Loyola Students Ban Bottled Water
UnCap LUC: Student Environmental Alliance Take On a Campaign to Ban the Sale of Bottled Water at Loyola University Chicago
The UnCap LUC is a campaign to educate the Loyola community on the issues associated with corporate ownership of a resource necessary for life - water. Students groups, Student Environmental Alliance (SEA) in partnership with Loyola's Unified Student Government Association (USGA) focused on the growing concern of local water privatization and fair access to water on a global level. In March 2012 almost two years into the educational campaign, Loyola students voted to end the sale of bottled water on campus. The student body through voting in support of the ban:
- Consider the sale of bottled water on campus in conflict with the Jesuit tradition and Loyola's mission 'to be in service of humanity through learning, justice and faith'.
Feel that safe and accessible water is a fundamental human right and must not be handled in ways that put profits over people.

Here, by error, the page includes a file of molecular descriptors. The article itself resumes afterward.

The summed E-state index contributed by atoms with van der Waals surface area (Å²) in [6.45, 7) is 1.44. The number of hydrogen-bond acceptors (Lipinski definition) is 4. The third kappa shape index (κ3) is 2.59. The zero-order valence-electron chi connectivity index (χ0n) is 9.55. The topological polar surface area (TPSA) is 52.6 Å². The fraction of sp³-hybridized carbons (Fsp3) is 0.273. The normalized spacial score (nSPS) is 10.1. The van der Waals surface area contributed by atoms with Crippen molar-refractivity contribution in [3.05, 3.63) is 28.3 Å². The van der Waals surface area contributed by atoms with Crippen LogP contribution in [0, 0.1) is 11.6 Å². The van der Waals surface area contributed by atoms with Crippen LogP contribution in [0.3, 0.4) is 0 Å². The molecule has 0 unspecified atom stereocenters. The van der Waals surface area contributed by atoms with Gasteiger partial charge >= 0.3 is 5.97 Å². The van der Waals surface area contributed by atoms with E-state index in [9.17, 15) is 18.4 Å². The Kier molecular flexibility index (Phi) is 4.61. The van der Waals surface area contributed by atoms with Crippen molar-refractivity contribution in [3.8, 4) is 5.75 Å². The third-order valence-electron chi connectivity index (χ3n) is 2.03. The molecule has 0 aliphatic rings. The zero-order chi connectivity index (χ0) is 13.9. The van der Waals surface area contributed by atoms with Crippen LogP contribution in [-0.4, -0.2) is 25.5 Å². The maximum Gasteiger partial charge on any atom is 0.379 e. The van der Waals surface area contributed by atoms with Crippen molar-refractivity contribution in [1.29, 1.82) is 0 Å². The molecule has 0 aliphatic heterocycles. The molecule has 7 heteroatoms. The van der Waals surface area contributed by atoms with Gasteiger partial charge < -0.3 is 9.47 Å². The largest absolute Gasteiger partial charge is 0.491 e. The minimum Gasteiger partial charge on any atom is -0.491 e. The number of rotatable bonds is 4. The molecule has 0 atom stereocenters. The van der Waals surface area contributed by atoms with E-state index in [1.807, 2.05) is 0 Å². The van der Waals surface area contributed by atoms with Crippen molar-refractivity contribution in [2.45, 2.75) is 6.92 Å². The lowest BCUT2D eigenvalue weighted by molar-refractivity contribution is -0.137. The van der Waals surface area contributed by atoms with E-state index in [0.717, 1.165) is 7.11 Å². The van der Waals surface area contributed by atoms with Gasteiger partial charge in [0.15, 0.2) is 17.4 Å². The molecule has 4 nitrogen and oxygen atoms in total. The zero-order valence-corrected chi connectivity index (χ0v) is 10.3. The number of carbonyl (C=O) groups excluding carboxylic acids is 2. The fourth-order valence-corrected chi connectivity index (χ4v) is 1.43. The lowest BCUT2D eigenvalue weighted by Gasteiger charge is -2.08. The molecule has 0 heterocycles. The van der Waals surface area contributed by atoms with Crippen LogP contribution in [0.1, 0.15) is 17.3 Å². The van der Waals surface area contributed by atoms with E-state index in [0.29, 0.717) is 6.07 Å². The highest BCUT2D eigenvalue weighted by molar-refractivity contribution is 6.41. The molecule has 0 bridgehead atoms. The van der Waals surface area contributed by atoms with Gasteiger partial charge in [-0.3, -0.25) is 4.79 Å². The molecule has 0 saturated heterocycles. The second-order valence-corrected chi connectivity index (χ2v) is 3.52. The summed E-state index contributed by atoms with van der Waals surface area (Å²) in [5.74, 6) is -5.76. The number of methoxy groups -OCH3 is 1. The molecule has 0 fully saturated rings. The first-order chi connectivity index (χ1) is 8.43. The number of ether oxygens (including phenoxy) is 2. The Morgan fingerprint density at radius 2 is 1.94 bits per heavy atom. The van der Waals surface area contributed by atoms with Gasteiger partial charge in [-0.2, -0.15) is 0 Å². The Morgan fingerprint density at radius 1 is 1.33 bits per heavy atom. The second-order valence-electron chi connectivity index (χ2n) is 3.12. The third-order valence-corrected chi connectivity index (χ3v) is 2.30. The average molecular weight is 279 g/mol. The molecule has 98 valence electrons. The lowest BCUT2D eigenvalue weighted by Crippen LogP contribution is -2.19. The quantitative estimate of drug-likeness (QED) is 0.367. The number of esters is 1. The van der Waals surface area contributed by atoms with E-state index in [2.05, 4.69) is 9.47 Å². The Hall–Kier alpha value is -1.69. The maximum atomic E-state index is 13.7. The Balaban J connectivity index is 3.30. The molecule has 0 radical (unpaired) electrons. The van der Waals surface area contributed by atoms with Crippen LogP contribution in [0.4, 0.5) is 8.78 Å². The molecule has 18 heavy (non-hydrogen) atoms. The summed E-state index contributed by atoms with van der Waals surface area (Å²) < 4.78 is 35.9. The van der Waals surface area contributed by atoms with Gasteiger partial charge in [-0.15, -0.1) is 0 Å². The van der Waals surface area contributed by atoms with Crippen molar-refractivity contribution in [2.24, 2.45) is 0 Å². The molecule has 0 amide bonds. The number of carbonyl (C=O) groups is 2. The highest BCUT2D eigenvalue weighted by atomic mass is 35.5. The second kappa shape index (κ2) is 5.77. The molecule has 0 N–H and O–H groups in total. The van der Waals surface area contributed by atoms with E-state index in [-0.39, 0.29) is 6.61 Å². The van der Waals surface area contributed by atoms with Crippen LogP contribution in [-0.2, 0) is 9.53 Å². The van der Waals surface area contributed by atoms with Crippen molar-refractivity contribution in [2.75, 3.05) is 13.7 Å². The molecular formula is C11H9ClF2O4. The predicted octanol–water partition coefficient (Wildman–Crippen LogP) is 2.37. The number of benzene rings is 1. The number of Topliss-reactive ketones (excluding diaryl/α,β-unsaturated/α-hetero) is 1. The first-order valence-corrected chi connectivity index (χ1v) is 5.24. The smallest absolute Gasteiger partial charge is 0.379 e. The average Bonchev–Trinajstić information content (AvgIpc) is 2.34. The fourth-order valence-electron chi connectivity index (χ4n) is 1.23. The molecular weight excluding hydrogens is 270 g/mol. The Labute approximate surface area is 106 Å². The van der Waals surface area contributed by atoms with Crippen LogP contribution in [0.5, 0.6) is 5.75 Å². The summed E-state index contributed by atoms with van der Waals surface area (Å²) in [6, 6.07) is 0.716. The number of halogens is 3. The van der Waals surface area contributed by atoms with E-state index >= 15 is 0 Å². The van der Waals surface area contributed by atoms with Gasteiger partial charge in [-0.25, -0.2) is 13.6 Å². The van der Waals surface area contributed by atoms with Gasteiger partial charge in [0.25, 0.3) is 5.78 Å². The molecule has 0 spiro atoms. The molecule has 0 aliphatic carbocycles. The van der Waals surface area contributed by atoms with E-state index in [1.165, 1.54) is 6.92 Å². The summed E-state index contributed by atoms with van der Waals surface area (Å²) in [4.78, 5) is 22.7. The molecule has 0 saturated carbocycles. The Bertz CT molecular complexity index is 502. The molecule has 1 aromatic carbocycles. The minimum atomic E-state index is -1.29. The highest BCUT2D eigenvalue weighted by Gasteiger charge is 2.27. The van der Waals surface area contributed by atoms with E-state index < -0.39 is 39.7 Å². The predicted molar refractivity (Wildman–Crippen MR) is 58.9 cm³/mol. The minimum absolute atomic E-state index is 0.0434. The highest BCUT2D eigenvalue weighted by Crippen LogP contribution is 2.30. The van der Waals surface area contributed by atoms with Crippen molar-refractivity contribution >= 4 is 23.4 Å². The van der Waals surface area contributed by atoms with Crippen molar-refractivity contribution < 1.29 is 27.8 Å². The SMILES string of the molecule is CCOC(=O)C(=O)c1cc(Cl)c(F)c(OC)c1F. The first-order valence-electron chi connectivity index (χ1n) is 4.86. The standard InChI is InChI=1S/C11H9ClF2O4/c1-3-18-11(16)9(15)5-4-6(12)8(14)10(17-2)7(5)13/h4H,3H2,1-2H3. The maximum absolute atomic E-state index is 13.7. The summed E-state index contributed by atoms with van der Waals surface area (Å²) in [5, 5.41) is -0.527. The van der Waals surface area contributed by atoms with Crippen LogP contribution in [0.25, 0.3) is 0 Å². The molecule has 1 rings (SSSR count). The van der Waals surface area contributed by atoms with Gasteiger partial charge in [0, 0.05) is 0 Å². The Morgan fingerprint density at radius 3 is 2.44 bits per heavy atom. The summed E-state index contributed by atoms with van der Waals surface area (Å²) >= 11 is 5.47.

As a result of the vote, Loyola is phasing out bottled water from campus stores, catering and vending machines starting August of 2012 through to the end of 2013.
In support of the change and the new policy, water refill stations have been installed and are available at various locations on both the Lake Shore and Water Tower campuses. Plus reusable water bottles are distributed to new incoming students and through other programming and events at Loyola.
The educational campaign continues and SEA created the UnCap Frequently Asked Questions document for others to learn more about the campaign and developed a brief list of impacts associated with water privatization.
Impacts of Water Privatization and Bottled Water
Regionally, the Great Lakes are the world's largest source of fresh water.
Ground water levels have dropped by as much as 40 feet in Mehdigani, India home to a bottling facility.
According to a 2001 World Wildlife Fund (WWF) report, roughly 1.5 million tons of plastic are used in bottling 89 billion liters of water each year.
People spend 240 to 1000+ percent more per gallon for bottled water than they typically do for tap water.